I tried to justify it by thinking about the overall ticket as costing $2,965, which isn’t too bad for business and first class in either direction from South Asia to the US.
To look at it another way, I priced out round-trip first-class fares from Colombo to New York, and found them to be running about 835,595 LKR ($5,740), so I was still getting my ticket at a relative bargain.
Looking at one-way prices from New York to Colombo via Abu Dhabi, ticket prices shot up to a mystifyingly expensive $13,798.90. Even more of a bargain for me!
Etihad says that you’ll be notified 72-24 hours before your flight whether your upgrade bid has been accepted. I was notified just about 50 hours in advance of my flight (as I was on another flight, actually). My card was charged, and when I checked my reservation, I was now listed as being in first class.
However, I could no longer manage my reservation on Etihad’s website. I kept getting an error message when I tried to access the “Change Seats” section. Instead, I called the airline and hit the choices like I was booking a new ticket (otherwise the system tells you to do everything on the website and hangs up on you!) and the agent helped me put my seat selection on the reservation.
Though I had a great experience flying Etihad’s A380 business class, when the opportunity came to bid on an upgrade to the First Apartment, I took stock of how much I was willing to pay and decided it was worth it to try at least. Here’s my review of the actual experience.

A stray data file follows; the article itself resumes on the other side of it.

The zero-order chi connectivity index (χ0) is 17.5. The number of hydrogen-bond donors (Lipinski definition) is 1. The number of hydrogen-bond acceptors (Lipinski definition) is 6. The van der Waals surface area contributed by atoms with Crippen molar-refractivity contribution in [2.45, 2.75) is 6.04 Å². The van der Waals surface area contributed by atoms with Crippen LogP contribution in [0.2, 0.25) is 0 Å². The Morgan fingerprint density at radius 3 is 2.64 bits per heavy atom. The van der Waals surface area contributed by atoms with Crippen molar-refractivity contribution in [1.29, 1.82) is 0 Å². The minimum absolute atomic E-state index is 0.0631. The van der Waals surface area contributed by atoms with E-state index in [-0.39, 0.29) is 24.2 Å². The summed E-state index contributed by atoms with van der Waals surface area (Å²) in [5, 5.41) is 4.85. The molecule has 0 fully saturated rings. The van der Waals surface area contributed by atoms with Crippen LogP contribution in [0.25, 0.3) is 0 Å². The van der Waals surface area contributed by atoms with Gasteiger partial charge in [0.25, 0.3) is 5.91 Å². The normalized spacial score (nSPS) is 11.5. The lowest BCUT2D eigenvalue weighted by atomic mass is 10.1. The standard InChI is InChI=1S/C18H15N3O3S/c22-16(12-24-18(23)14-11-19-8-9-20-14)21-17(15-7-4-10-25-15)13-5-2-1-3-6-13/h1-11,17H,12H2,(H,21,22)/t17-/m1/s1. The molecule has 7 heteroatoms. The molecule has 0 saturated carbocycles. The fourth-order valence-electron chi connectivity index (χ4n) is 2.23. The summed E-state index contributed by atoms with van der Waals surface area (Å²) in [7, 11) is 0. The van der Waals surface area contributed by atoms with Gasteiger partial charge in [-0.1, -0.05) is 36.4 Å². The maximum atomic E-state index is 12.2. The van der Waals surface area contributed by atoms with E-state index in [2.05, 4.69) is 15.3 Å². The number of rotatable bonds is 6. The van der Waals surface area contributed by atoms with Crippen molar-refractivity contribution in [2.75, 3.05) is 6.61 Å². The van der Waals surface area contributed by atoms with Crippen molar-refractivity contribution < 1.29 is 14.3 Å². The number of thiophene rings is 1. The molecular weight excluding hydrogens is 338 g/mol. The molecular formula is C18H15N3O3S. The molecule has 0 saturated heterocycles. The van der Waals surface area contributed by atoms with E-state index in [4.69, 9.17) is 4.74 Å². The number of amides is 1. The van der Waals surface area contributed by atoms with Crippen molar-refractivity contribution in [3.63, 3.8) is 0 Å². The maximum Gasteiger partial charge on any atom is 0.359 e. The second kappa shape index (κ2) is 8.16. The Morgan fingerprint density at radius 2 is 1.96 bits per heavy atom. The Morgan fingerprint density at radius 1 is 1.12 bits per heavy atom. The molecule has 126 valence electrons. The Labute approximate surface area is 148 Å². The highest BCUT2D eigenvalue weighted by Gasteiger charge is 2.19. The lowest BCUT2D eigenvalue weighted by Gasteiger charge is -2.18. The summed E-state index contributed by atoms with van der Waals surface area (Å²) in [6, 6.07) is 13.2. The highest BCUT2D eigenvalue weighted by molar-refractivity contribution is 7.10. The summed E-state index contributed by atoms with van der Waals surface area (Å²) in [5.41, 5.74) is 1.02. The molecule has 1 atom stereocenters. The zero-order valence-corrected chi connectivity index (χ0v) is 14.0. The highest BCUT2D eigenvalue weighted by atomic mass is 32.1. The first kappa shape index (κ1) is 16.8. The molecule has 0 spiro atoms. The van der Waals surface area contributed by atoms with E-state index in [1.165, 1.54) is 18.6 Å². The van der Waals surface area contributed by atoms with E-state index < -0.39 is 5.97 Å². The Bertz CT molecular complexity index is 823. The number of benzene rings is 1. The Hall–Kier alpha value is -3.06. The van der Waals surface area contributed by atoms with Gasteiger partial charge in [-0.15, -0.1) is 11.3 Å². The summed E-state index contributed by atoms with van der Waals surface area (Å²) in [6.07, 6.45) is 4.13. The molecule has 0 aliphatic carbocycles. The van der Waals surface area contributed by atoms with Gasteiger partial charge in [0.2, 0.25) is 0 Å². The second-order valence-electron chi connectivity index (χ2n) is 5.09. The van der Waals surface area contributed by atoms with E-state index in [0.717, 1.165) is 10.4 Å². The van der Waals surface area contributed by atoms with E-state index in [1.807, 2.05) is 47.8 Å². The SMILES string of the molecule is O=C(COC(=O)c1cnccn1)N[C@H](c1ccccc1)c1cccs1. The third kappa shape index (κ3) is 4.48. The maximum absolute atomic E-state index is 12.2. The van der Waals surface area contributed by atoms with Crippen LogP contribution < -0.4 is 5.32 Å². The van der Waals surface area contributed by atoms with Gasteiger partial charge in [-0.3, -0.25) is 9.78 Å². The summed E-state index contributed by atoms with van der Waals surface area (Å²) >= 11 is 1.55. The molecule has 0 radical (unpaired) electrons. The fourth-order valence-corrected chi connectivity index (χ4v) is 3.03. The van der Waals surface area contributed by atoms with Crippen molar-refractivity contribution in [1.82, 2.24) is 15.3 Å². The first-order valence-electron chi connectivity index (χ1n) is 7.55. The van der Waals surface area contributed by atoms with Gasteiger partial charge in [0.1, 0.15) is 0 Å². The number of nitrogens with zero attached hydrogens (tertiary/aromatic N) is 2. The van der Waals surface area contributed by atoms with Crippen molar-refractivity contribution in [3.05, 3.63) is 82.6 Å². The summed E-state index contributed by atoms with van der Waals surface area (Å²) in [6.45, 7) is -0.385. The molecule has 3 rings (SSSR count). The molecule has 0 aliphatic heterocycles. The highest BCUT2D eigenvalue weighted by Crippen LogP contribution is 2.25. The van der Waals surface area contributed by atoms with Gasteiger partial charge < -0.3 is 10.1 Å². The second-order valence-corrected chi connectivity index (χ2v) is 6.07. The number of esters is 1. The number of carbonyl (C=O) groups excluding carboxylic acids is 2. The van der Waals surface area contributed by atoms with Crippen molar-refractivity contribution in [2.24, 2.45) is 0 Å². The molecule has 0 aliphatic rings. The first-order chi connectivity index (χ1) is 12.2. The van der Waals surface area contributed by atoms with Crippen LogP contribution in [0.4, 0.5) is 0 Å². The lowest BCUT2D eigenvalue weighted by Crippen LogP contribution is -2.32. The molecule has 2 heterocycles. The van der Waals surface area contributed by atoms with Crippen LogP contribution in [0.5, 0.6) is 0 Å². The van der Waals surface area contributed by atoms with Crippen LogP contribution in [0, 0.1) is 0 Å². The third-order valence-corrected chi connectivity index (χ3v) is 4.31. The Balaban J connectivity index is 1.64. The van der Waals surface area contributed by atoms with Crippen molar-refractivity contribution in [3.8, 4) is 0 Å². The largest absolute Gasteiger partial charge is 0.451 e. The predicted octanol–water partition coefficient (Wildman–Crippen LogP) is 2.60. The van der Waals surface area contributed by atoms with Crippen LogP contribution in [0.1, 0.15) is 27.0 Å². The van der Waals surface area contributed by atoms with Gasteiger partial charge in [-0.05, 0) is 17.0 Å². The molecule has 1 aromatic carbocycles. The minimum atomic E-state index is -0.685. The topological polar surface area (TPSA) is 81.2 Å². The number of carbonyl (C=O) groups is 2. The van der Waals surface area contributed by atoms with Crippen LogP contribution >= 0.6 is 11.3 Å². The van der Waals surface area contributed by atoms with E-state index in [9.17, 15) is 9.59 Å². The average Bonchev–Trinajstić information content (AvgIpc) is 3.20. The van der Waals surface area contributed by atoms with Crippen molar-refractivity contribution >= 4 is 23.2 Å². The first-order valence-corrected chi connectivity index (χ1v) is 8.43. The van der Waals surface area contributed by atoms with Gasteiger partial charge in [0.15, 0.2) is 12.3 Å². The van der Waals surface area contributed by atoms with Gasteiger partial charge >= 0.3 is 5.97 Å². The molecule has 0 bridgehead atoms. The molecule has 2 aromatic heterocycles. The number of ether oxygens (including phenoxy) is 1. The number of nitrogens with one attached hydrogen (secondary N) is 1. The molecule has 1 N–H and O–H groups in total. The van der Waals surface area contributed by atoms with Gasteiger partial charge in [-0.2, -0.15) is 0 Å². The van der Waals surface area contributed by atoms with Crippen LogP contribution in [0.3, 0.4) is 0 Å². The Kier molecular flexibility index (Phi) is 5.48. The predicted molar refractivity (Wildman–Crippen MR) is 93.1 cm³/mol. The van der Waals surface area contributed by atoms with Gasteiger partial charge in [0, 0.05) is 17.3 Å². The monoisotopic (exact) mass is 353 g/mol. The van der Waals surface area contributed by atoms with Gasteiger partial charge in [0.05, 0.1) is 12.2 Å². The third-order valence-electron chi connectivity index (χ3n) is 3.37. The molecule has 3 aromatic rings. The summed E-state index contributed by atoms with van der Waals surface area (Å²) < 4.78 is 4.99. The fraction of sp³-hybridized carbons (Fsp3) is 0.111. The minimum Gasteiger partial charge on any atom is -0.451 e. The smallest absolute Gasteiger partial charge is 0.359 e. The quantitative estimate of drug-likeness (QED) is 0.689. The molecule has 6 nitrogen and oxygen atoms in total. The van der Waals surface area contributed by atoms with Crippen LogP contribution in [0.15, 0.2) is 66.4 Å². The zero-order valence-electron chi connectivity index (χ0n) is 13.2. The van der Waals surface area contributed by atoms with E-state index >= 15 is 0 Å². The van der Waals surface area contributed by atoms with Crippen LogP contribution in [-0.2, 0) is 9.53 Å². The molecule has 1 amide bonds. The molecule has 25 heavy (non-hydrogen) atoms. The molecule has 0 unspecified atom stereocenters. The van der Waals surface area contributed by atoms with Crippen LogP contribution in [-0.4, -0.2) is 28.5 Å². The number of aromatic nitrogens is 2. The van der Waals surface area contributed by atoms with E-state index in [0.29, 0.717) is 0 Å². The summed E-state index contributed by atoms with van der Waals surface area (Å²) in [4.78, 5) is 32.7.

What I also found interesting was that the first-class cabin on my flight ended up being half empty. That got me wondering about whether I could have bid even lower, but I suspect there’s a formula in place that’s more complicated than whether there’s an empty seat and a bid. Rather, I think the airline has a threshold below which it won’t accept an upgrade bid, and would rather fly the seat empty than incur the cost of servicing an additional passenger, but that’s just my guess.
We actually have a guide to bidding on upgrades on other airlines, but to give you the quick summary: Most airlines use a system from a company called Plusgrade (that’s why you’ll see that offer strength meter on so many of them).
The chance to bid on upgrades varies from airline to airline and can be based on things like routes, capacity, fare booking classes, elite status and more, so if you think you might want the opportunity to bid on an upgrade, it pays to check your airline’s page devoted to the matter.
Also note that many airlines require you to book a ticket directly through them in order to be asked if you want an upgrade at all, so no booking through an OTA like Orbitz.
Among the notable airlines that allow you to bid on upgrades (again, under certain circumstances) are:
- Aer Lingus
- Air Astana
- Air Berlin
- Air China
- Air Mauritius
- Air New Zealand
- Air Serbia
- American Airlines
- Austrian Airlines
- Brussels Airlines
- Cathay Pacific
- Czech Airlines
- El Al
- Estonian Air
- Garuda Indonesia
- Gulf Air
- Kenya Airways
- Malaysian Airlines
- Qantas (this is relatively new, and requires using Qantas points and a cash component)
- Royal Jordanian
- South African Airways
- SriLankan Airlines (I’ve actually just bid on a flight with them as well!)
- Virgin Atlantic
- Virgin Australia (just a single class of service)
Before you go booking and bidding, though, remember to strategize by checking ExpertFlyer for seat loads, look into business- and first-class prices to figure out appropriate amounts, and consider at the sliding scale of bid strength to determine where that sweet spot might be.
Have you bid successfully on an upgrade on Etihad or one of these other airlines? Share your experience and advice below!